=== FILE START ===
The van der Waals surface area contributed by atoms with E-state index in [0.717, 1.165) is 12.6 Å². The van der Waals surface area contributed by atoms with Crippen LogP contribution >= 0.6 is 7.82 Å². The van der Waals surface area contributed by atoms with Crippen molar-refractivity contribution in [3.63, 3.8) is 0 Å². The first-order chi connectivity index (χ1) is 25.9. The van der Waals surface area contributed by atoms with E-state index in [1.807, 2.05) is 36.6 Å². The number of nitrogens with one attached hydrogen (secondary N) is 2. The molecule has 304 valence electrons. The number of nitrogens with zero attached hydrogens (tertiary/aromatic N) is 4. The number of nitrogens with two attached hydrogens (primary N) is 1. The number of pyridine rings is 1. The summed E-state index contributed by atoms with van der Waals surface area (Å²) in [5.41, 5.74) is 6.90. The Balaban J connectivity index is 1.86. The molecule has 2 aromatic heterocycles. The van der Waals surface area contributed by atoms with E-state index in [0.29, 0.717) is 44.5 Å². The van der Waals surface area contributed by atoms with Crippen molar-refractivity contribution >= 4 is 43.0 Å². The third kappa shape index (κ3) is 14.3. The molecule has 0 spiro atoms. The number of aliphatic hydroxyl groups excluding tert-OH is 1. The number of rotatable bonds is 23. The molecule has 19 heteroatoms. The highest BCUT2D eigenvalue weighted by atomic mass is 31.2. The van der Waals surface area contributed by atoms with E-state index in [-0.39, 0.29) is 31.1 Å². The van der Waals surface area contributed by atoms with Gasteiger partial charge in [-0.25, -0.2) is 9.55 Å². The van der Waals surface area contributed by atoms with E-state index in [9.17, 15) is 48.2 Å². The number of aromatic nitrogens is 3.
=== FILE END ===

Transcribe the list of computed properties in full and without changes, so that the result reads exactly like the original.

The van der Waals surface area contributed by atoms with E-state index in [0.717, 1.165) is 12.6 Å². The van der Waals surface area contributed by atoms with Crippen LogP contribution >= 0.6 is 7.82 Å². The van der Waals surface area contributed by atoms with Crippen molar-refractivity contribution in [3.63, 3.8) is 0 Å². The first-order chi connectivity index (χ1) is 25.9. The van der Waals surface area contributed by atoms with E-state index in [1.807, 2.05) is 36.6 Å². The number of nitrogens with one attached hydrogen (secondary N) is 2. The molecule has 304 valence electrons. The number of nitrogens with zero attached hydrogens (tertiary/aromatic N) is 4. The number of nitrogens with two attached hydrogens (primary N) is 1. The number of pyridine rings is 1. The summed E-state index contributed by atoms with van der Waals surface area (Å²) in [5.41, 5.74) is 6.90. The Balaban J connectivity index is 1.86. The molecule has 2 aromatic heterocycles. The van der Waals surface area contributed by atoms with E-state index in [0.29, 0.717) is 44.5 Å². The van der Waals surface area contributed by atoms with Crippen molar-refractivity contribution >= 4 is 43.0 Å². The third kappa shape index (κ3) is 14.3. The molecule has 0 spiro atoms. The number of aliphatic hydroxyl groups excluding tert-OH is 1. The number of rotatable bonds is 23. The molecule has 19 heteroatoms. The highest BCUT2D eigenvalue weighted by atomic mass is 31.2. The van der Waals surface area contributed by atoms with E-state index in [-0.39, 0.29) is 31.1 Å². The van der Waals surface area contributed by atoms with Gasteiger partial charge in [-0.25, -0.2) is 9.55 Å². The van der Waals surface area contributed by atoms with E-state index in [9.17, 15) is 48.2 Å². The number of aromatic nitrogens is 3.